At one level, it is a true story. That is, it is the true - as true as an Oklahoma white man could get - story of the Choctaw nation from around 1800 to 1900, including the great removal, the civil war, the destruction of the Native American (Lafferty, writing in the early '70s, says "Indian") peoples, and a great deal more. It is carefully, deeply, and exactingly researched - as far as I can tell. Certainly it has been praised by NA people for it
Oct 06, 2011 rated it it was amazing
Okla Hannali is one of the most important books in American literature. It tells the story of the Choctaw Indians from roughly 1800 to roughly 1900, encompassing their social structure in Mississippi at the beginning of the 19th century, the Trail of Tears and the removal to "Indian Territory" (modern day Oklahoma), the rebuilding and regrowth of their society after the Trail of Tears, and their near extinction during the Civil War. It tells all of these stories through the life of Hannali Inomi ...more
Jul 10, 2009 rated it it was amazing
This was a really great book with lots of vivid characters, language, and humor. While it does tell the story of the titular Hannali, the book also sets his life against the backdrop of 19th century US history, with particular emphasis on the removal of Native Americans from the Southeast and their relocation to Oklahoma. This well-crafted combination of fact and fiction makes all of the events in the novel more poignant and sad at times, given the reality of what actually happened. Still, the t ...more
Jun 06, 2012 rated it really liked it
This was a really enjoyable mixture of tall tale and straight-forward history (of the removal of the Choctow Nation to the Indian Territory). Hannali Innominee's life sounds less fantastical than the actions of the US government. Despite the seriousness of the subject the book is actually really humorous in many sections. I loved the oral history feel of some of the anecdotes and I think it's pretty clever to utilize the tall tale from the perspective of the Native Americans.
Ryan Petty
Jun 02, 2013 rated it it was amazing
This is an extraordinary historical novel of the Choctaw and Cherokee removal to Indian Territory. Lafferty was a very good science fiction writer who lived and worked in Tulsa. This is one of only 2 historical novels he wrote. I'm well versed in the history of Indian Territory / Oklahoma, and often recommend this book personally.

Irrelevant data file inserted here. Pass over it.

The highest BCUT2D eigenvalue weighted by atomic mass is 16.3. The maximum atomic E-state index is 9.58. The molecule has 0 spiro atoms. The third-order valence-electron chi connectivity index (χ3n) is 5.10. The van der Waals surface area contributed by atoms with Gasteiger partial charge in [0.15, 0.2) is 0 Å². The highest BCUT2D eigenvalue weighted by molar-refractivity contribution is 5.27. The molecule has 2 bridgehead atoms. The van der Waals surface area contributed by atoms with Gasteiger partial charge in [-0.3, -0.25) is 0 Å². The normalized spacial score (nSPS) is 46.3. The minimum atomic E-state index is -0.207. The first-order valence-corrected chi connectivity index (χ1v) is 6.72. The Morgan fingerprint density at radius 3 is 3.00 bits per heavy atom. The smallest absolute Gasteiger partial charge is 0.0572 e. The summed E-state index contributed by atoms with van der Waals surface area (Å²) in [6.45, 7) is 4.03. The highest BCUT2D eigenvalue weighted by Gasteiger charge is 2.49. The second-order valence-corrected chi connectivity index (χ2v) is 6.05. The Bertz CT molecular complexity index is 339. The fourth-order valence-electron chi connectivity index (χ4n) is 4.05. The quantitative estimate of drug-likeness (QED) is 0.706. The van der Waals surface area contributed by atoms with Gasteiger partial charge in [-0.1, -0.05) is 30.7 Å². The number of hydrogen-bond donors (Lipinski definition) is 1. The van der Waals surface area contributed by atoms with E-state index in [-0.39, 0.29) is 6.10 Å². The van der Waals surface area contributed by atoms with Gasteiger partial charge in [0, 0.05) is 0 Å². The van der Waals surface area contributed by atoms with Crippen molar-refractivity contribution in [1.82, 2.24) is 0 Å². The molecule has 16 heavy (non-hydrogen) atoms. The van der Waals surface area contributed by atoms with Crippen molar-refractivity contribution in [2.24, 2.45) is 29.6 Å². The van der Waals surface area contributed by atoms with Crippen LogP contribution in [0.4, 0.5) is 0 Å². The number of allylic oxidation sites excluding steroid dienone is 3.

Dec 06, 2019 rated it liked it
A personalized telling of some very grim chapters in US history Like a saga, but heartbreaking.
Apr 24, 2007 rated it it was amazing
Shelves: thegood_s_tuf_f
Lafferty's take on the displacement of Choctaw, Cherokee, Seminole, and others to "Indian Territory", told through a life of a 19th century Choctaw named Hannali.
Sascha Benjamin Cohen
rated it it was amazing
Sep 02, 2013
Matthew Jackson
rated it it was ok
Jul 04, 2013
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Dec 01, 2019
William Maynard
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Sep 28, 2016
Ishmael Ahmed
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May 02, 2011
Odd Magnus
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Jan 18, 2019
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Aug 29, 2014
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Jul 30, 2015
Michelynn McKnight
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Aug 31, 2015
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Feb 06, 2008
Melissa Totman
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Nov 02, 2008
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Raphael Aloysius Lafferty, published under the name R.A. Lafferty, was an American science fiction and fantasy writer known for his original use of language, metaphor, and narrative structure, as well as for his etymological wit. He also wrote a set of four autobiographical novels, a history book, and a number of novels that could be loosely called historical fiction.

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“There are certain men who are sacrosanct in history; you touch on the truth of them at your peril. These are such men as Socrates and Plato, Pericles and Alexander, Caesar and Augustus, Marcus Aurelius and Trajan, Martel and Charlemagne, Edward the Confessor and William of Falaise, St. Louis and Richard and Tancred, Erasmus and Bacon, Galileo and Newton, Voltaire and Rousseau, Harvey and Darwin, Nelson and Wellington. In America, Penn and Franklin, Jefferson and Jackson and Lee. There are men better than these who are not sacrosanct, who may be challenged freely. But these men may not be. Albert Pike has been elevated to this sacrosanct company, though of course to a minor rank. To challenge his rank is to be overwhelmed by a torrent of abuse, and we challenge him completely.

Looks are important to these elevated. Albert Pike looked like Michelangelo's Moses in contrived frontier costume. Who could distrust that big man with the great beard and flowing hair and godly glance?
If you dislike the man and the type, then he was pompous, empty, provincial and temporal, dishonest, and murderous. But if you like the man and the type, then he was impressive, untrammeled, a man of the right place and moment, flexible or sophisticated, and firm.
These are the two sides of the same handful of coins.
He stole (diverted) Indian funds and used them to bribe doubtful Indian leaders. He ordered massacres of women and children (exemplary punitive operations). He lied like a trooper (he was a trooper). He effected assassinations (removal of semi-military obstructions). He forged names to treaties (astute frontier politics). He was part of a weird plot by men of both the North and South to extinguish the Indians whoever should win the war (devotion to the ideal of national growth ) . He personally arranged twelve separate civil wars among the Indians (the removal of the unfit) . After all, those were war years; and he did look like Moses, and perhaps he sounded like him.”